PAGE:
Most people think of a “diet” as a plan that leaves you hungry. That is not the way people feel after surgery. Eventually, most patients get some form of appetite back 6-18 months after surgery. Your appetite is much weaker, and easier to satisfy than before.

    This does not mean that you can eat whatever and whenever you want. Healthier food choices are important to best results, but most patients still enjoy tasty food, and even “treats.”

    Most patients also think of exercise as something that must be intense and painful (like “boot camp”). Regular, modest activity is far more useful in the long term. Even elite athletes can’t stay at a “peak” every week of the year. Sometimes exercise is work, but if it becomes a punishing, never-ending battle, you will not keep going. Instead, work with your surgeon’s program to find a variety of activities that can work for you. There is no “one-size-fits-all” plan. Expect to learn and change as you go!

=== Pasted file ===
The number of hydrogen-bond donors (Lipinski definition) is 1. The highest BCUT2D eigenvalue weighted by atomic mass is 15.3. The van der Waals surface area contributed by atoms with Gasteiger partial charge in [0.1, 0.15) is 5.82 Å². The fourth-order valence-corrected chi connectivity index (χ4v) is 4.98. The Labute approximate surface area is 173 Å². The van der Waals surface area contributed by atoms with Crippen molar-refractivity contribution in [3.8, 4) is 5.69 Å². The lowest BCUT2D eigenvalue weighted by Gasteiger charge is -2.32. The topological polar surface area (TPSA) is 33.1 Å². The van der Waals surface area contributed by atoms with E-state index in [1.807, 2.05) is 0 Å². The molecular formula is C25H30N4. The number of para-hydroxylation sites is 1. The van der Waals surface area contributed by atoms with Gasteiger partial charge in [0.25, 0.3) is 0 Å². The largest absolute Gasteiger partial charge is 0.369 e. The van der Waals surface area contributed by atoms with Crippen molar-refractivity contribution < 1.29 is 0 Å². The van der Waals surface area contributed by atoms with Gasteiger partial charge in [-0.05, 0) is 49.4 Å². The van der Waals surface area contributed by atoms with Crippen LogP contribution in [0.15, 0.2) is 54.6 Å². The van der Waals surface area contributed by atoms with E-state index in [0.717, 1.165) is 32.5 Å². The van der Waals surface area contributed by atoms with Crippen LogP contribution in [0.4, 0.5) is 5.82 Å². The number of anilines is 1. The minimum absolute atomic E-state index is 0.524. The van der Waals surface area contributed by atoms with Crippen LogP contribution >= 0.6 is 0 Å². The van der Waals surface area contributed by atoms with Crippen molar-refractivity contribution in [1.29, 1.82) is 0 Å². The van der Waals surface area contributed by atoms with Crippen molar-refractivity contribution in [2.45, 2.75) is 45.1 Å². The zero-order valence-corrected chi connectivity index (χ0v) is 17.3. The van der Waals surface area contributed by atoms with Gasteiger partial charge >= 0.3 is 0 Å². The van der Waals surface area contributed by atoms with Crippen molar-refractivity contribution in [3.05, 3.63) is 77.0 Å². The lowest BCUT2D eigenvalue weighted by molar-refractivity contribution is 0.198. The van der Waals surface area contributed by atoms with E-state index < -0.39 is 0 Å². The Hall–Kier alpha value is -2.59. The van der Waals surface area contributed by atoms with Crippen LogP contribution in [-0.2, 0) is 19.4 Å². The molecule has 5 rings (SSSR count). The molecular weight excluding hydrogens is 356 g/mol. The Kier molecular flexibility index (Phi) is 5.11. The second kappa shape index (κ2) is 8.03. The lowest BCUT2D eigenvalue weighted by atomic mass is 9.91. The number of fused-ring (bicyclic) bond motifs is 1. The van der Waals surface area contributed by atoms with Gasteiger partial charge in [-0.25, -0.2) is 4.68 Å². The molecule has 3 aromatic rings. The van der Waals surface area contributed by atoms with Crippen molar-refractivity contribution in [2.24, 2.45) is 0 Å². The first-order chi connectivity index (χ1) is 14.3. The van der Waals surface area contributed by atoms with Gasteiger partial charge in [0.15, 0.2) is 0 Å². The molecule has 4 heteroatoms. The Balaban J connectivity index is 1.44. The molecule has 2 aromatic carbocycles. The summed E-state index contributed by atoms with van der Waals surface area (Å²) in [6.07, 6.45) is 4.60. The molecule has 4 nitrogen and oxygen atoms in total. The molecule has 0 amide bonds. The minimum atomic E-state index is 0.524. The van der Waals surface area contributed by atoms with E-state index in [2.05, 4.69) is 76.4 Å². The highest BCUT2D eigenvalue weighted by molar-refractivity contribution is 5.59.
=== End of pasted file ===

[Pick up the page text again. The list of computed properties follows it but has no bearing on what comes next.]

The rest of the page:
For many patients (and normal weight people, too) exercise is more important for regular stress control, and for appetite control, than simply burning off calories. As we age, inactivity can lead to being frail or fragile, which is quite dangerous to overall health. Healthy bones and avoiding muscle loss partly depends on doing weekly weight bearing (including walking) or muscle resistance (weights or similar) exercise.

  14. 14
    What about if I am unable to walk?

    Almost everyone is able to find some activity to “count” as moderate exercise, even those who are partially paralysed, or who have arthritis or joint replacement or spine pain. Special therapists may be needed to help find what works for you.

  15. 15
    Can I go off some of my medications after surgery?

    As you lose weight, you may be able to reduce or eliminate the need for many of the medications you take for high blood pressure, heart disease, arthritis, cholesterol, and diabetes. If you have a gastric bypass, sleeve gastrectomy or a duodenal switch, you may even be able to reduce the dosage or discontinue the use of your diabetes medications soon after your procedure.